Luny's return to her younger roots

If you are really interested in my thoughts of late on stuff vs. happiness, internal contentment vs. external pressures, society, all that, and if you really want to follow where I go, even just in thought, then <a href="">Download Chapter 2, the middle link, from the book Growth Fetish</a> by Clive Hamilton. It's free, in pdf format, and really, really, REALLY should be read. This chapter is on income, and how pursuit of better income is not equaling better levels of happiness. Since the 50's, income has gone up, and well-being has gone down. Why? Perhaps economic growth does not equal happiness, the way today's political and economical graphs and charts would like you to believe.
More of us have more money than ever, and more of us are more unhappy because of the stress, overwork, demands and goals wrapped up in aquiring more wealth, instead of focusing on family, friends, social structures, and interaction with the world, instead of the acquisition of things. But, this is what we have grown up being taught, but it's not working.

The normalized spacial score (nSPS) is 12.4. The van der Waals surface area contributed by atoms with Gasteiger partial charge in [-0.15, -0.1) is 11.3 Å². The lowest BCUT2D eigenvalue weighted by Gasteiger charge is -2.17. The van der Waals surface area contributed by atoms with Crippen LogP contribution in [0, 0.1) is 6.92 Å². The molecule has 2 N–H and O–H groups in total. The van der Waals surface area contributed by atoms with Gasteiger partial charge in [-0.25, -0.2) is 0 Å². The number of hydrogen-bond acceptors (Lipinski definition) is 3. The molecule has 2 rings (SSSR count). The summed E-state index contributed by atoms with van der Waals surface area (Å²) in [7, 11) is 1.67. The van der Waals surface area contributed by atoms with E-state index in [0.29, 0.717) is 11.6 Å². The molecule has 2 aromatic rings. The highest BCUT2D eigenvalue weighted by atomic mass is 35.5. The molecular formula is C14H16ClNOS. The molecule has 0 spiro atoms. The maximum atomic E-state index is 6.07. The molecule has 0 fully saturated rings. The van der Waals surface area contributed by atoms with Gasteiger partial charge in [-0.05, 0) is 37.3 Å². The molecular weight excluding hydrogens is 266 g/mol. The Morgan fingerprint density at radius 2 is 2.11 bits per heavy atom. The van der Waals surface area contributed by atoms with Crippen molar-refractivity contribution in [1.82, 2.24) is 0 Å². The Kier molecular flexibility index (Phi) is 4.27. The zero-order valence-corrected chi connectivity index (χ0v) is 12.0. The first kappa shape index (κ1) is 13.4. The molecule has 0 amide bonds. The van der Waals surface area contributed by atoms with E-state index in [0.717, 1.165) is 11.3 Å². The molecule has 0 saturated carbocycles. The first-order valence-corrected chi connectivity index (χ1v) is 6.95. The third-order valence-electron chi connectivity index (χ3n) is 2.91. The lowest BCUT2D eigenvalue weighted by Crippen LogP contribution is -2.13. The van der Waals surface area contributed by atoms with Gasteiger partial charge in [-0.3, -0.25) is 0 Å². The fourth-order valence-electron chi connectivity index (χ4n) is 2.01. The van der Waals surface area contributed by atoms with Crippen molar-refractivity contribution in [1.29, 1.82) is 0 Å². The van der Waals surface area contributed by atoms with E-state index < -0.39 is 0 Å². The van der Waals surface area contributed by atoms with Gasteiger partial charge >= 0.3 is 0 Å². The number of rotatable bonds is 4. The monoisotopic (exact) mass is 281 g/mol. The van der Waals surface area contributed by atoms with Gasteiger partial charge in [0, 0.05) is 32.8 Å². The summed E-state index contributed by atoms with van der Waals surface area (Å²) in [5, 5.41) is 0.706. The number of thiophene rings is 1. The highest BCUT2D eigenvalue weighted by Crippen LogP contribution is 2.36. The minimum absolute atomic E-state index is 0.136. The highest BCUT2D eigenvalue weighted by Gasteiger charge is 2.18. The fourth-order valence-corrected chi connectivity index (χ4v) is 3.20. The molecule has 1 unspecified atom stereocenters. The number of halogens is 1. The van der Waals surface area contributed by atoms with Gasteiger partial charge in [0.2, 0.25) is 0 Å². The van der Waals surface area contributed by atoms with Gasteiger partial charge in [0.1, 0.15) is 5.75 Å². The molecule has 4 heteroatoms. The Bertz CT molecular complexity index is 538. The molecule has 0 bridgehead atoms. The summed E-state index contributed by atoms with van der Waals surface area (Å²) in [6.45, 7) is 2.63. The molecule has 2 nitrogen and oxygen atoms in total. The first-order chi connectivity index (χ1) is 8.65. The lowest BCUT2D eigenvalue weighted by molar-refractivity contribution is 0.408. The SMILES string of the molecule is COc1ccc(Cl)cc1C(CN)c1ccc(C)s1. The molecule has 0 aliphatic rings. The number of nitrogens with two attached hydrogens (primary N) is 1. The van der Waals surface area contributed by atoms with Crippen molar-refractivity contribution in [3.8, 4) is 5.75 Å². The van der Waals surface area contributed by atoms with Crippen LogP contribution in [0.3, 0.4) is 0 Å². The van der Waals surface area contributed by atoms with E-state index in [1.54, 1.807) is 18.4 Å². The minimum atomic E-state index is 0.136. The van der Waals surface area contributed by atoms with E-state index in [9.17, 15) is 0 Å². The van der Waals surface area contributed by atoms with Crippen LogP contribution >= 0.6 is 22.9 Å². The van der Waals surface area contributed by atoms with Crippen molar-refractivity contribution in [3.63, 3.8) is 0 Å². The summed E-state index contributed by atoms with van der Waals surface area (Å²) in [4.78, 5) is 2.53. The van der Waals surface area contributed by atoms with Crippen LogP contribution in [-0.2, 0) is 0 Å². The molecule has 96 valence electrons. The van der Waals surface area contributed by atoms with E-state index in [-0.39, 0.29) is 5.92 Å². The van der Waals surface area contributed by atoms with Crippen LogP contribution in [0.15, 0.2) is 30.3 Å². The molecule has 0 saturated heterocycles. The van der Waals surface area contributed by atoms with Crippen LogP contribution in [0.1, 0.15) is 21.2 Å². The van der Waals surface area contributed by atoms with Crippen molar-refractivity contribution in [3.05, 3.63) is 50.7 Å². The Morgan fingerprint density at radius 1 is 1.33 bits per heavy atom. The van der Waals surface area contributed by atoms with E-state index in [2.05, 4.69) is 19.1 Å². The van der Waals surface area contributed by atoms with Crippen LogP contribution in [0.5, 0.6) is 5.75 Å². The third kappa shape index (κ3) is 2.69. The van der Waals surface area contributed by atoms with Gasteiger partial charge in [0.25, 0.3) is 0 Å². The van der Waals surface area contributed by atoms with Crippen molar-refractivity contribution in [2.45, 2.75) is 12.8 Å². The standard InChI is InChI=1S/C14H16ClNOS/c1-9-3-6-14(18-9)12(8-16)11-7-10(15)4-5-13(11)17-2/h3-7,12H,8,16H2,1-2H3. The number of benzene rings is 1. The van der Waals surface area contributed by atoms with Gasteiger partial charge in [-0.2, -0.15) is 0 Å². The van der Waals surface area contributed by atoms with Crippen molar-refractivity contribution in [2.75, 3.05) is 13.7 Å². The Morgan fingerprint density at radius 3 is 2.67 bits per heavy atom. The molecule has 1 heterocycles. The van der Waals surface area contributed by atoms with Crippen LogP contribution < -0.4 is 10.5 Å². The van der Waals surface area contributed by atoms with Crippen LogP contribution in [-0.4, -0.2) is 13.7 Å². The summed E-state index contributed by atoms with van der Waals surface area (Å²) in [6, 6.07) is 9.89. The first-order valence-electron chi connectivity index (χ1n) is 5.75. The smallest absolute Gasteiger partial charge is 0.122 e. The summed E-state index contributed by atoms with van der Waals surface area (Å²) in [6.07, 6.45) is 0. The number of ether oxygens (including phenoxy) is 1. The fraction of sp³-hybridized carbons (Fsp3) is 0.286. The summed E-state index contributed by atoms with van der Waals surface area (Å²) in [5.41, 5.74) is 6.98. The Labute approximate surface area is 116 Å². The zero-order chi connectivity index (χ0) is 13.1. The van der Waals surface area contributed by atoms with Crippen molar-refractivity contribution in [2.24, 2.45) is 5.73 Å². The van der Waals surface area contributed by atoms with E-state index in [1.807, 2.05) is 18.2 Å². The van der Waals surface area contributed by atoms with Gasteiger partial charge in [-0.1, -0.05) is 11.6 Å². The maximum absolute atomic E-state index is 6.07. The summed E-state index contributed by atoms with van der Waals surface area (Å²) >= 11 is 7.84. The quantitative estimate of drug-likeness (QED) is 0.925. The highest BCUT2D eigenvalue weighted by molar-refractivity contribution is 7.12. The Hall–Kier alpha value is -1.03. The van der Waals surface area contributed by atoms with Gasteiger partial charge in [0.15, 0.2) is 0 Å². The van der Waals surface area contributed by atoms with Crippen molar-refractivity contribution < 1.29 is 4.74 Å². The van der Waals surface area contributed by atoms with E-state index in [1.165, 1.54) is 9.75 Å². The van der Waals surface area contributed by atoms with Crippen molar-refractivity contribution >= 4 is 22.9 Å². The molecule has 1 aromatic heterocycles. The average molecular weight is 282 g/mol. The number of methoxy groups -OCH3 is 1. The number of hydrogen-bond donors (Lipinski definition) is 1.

Just do this one thing, and think about it. It won't take you very long. And it will make you think.

"Economic growth does not create happiness: unhappiness sustains economic growth. Thus discontent must be continually fomented if modern consumer capitalism is to survive. This explains the indispensable role of the advertising industry. Advertising promises things to make people happy, so it works only as long as people are unhappy. By persuading people to buy more and more, advertising promotes continued degradation of the environment. The greatest danger to consumer capitalism is the possibility that people in wealthy countries will decide that they have more or less everything they need. For each individual this is a small realisation, but it has momentous social implications." – Clive Hamilton